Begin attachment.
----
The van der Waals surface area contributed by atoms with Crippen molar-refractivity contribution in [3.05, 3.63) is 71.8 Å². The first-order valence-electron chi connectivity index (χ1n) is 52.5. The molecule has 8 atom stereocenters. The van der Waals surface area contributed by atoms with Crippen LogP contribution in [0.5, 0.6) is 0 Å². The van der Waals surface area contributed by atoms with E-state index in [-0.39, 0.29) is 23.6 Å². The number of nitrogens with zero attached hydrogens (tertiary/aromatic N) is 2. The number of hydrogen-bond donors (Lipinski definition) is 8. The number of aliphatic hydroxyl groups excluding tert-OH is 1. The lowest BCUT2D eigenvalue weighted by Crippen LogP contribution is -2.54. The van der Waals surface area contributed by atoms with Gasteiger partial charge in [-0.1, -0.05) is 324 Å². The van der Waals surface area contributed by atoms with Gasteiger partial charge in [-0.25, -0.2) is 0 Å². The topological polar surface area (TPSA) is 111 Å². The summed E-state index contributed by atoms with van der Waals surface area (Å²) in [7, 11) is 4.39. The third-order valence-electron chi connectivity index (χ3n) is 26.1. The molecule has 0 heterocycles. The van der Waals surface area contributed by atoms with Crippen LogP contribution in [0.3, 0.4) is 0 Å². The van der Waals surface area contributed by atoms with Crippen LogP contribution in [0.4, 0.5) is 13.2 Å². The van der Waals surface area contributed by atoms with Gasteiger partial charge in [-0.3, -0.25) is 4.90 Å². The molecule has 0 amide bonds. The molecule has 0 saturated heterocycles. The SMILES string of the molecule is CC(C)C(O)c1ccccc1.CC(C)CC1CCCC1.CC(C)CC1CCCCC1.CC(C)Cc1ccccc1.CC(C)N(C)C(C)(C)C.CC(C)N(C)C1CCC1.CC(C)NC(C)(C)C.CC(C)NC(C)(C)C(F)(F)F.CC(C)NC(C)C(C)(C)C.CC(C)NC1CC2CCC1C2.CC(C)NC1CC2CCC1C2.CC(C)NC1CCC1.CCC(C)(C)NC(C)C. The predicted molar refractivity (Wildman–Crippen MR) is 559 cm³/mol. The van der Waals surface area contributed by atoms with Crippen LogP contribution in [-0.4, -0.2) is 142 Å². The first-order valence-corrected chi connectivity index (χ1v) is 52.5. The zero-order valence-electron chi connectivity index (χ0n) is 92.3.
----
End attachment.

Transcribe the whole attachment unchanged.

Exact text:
The van der Waals surface area contributed by atoms with Crippen molar-refractivity contribution in [3.05, 3.63) is 71.8 Å². The first-order valence-electron chi connectivity index (χ1n) is 52.5. The molecule has 8 atom stereocenters. The van der Waals surface area contributed by atoms with Crippen LogP contribution in [0.5, 0.6) is 0 Å². The van der Waals surface area contributed by atoms with E-state index in [-0.39, 0.29) is 23.6 Å². The number of nitrogens with zero attached hydrogens (tertiary/aromatic N) is 2. The number of hydrogen-bond donors (Lipinski definition) is 8. The number of aliphatic hydroxyl groups excluding tert-OH is 1. The lowest BCUT2D eigenvalue weighted by Crippen LogP contribution is -2.54. The van der Waals surface area contributed by atoms with Gasteiger partial charge in [-0.1, -0.05) is 324 Å². The van der Waals surface area contributed by atoms with Gasteiger partial charge in [-0.25, -0.2) is 0 Å². The topological polar surface area (TPSA) is 111 Å². The summed E-state index contributed by atoms with van der Waals surface area (Å²) in [7, 11) is 4.39. The third-order valence-electron chi connectivity index (χ3n) is 26.1. The molecule has 0 heterocycles. The van der Waals surface area contributed by atoms with Crippen LogP contribution in [0.3, 0.4) is 0 Å². The van der Waals surface area contributed by atoms with Crippen LogP contribution in [0.4, 0.5) is 13.2 Å². The van der Waals surface area contributed by atoms with Gasteiger partial charge in [-0.3, -0.25) is 4.90 Å². The molecule has 0 amide bonds. The molecule has 0 saturated heterocycles. The SMILES string of the molecule is CC(C)C(O)c1ccccc1.CC(C)CC1CCCC1.CC(C)CC1CCCCC1.CC(C)Cc1ccccc1.CC(C)N(C)C(C)(C)C.CC(C)N(C)C1CCC1.CC(C)NC(C)(C)C.CC(C)NC(C)(C)C(F)(F)F.CC(C)NC(C)C(C)(C)C.CC(C)NC1CC2CCC1C2.CC(C)NC1CC2CCC1C2.CC(C)NC1CCC1.CCC(C)(C)NC(C)C. The predicted molar refractivity (Wildman–Crippen MR) is 559 cm³/mol. The van der Waals surface area contributed by atoms with Crippen LogP contribution in [-0.4, -0.2) is 142 Å². The first-order valence-corrected chi connectivity index (χ1v) is 52.5. The zero-order valence-electron chi connectivity index (χ0n) is 92.3.